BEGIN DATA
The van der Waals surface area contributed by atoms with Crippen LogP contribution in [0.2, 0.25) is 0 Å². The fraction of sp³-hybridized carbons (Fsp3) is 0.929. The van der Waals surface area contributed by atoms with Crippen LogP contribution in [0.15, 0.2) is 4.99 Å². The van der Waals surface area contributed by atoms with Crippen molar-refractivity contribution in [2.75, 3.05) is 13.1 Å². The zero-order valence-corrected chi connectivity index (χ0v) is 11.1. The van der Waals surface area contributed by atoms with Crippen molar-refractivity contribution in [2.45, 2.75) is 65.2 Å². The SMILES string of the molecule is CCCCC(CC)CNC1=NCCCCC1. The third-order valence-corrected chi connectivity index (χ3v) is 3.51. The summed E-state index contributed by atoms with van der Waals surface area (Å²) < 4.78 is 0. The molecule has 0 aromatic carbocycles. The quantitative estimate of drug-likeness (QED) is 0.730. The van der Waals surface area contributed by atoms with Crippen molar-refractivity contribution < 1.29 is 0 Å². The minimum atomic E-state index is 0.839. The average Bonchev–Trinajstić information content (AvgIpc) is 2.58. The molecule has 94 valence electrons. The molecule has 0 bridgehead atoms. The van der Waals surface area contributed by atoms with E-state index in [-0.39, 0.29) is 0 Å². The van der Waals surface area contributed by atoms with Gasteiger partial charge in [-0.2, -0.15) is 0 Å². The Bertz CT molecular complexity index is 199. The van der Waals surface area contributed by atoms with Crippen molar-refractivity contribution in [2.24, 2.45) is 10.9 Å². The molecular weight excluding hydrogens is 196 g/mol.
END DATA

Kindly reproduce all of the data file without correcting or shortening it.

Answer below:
The van der Waals surface area contributed by atoms with Crippen LogP contribution in [0.2, 0.25) is 0 Å². The fraction of sp³-hybridized carbons (Fsp3) is 0.929. The van der Waals surface area contributed by atoms with Crippen LogP contribution in [0.15, 0.2) is 4.99 Å². The van der Waals surface area contributed by atoms with Crippen molar-refractivity contribution in [2.75, 3.05) is 13.1 Å². The zero-order valence-corrected chi connectivity index (χ0v) is 11.1. The van der Waals surface area contributed by atoms with Crippen molar-refractivity contribution in [2.45, 2.75) is 65.2 Å². The SMILES string of the molecule is CCCCC(CC)CNC1=NCCCCC1. The third-order valence-corrected chi connectivity index (χ3v) is 3.51. The summed E-state index contributed by atoms with van der Waals surface area (Å²) < 4.78 is 0. The molecule has 0 aromatic carbocycles. The quantitative estimate of drug-likeness (QED) is 0.730. The van der Waals surface area contributed by atoms with Crippen molar-refractivity contribution < 1.29 is 0 Å². The minimum atomic E-state index is 0.839. The average Bonchev–Trinajstić information content (AvgIpc) is 2.58. The molecule has 94 valence electrons. The molecule has 0 bridgehead atoms. The van der Waals surface area contributed by atoms with E-state index in [-0.39, 0.29) is 0 Å². The van der Waals surface area contributed by atoms with Gasteiger partial charge in [-0.2, -0.15) is 0 Å². The Bertz CT molecular complexity index is 199. The van der Waals surface area contributed by atoms with Crippen molar-refractivity contribution in [2.24, 2.45) is 10.9 Å². The molecular weight excluding hydrogens is 196 g/mol.